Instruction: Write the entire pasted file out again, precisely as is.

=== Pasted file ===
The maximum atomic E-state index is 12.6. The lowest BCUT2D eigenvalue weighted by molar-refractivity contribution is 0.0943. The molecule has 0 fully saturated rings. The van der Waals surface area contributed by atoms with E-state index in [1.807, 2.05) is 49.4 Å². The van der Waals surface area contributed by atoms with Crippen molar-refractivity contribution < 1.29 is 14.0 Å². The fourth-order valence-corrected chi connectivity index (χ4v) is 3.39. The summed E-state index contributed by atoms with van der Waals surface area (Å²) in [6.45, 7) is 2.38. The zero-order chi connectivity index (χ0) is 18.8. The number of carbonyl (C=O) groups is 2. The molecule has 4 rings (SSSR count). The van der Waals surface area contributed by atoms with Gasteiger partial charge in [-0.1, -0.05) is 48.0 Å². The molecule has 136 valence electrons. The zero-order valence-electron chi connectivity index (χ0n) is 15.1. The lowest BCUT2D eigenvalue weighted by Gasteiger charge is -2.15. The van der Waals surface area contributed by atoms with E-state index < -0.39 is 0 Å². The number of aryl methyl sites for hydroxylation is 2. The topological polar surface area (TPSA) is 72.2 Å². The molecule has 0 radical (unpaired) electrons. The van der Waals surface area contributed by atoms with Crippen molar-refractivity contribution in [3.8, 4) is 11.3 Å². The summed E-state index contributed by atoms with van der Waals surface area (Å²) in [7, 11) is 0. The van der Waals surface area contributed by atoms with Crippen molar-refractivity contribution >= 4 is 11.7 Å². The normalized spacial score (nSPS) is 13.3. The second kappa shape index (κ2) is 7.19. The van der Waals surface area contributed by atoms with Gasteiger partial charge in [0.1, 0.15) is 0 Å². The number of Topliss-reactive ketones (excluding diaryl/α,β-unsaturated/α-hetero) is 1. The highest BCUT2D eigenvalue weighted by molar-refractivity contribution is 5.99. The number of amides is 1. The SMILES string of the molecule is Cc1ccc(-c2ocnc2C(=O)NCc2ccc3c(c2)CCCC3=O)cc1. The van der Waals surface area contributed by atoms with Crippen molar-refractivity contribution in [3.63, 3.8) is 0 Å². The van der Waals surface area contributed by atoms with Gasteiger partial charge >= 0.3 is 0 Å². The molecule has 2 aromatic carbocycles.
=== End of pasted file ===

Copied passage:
The maximum atomic E-state index is 12.6. The lowest BCUT2D eigenvalue weighted by molar-refractivity contribution is 0.0943. The molecule has 0 fully saturated rings. The van der Waals surface area contributed by atoms with E-state index in [1.807, 2.05) is 49.4 Å². The van der Waals surface area contributed by atoms with Crippen molar-refractivity contribution < 1.29 is 14.0 Å². The fourth-order valence-corrected chi connectivity index (χ4v) is 3.39. The summed E-state index contributed by atoms with van der Waals surface area (Å²) in [6.45, 7) is 2.38. The zero-order chi connectivity index (χ0) is 18.8. The number of carbonyl (C=O) groups is 2. The molecule has 4 rings (SSSR count). The van der Waals surface area contributed by atoms with Gasteiger partial charge in [-0.1, -0.05) is 48.0 Å². The molecule has 136 valence electrons. The zero-order valence-electron chi connectivity index (χ0n) is 15.1. The lowest BCUT2D eigenvalue weighted by Gasteiger charge is -2.15. The van der Waals surface area contributed by atoms with E-state index < -0.39 is 0 Å². The number of aryl methyl sites for hydroxylation is 2. The topological polar surface area (TPSA) is 72.2 Å². The molecule has 0 radical (unpaired) electrons. The van der Waals surface area contributed by atoms with Crippen molar-refractivity contribution in [3.8, 4) is 11.3 Å². The summed E-state index contributed by atoms with van der Waals surface area (Å²) in [7, 11) is 0. The van der Waals surface area contributed by atoms with Crippen molar-refractivity contribution >= 4 is 11.7 Å². The normalized spacial score (nSPS) is 13.3. The second kappa shape index (κ2) is 7.19. The van der Waals surface area contributed by atoms with Gasteiger partial charge in [0.1, 0.15) is 0 Å². The number of Topliss-reactive ketones (excluding diaryl/α,β-unsaturated/α-hetero) is 1. The highest BCUT2D eigenvalue weighted by molar-refractivity contribution is 5.99. The number of amides is 1. The SMILES string of the molecule is Cc1ccc(-c2ocnc2C(=O)NCc2ccc3c(c2)CCCC3=O)cc1. The van der Waals surface area contributed by atoms with Crippen molar-refractivity contribution in [3.63, 3.8) is 0 Å². The van der Waals surface area contributed by atoms with Gasteiger partial charge >= 0.3 is 0 Å². The molecule has 2 aromatic carbocycles.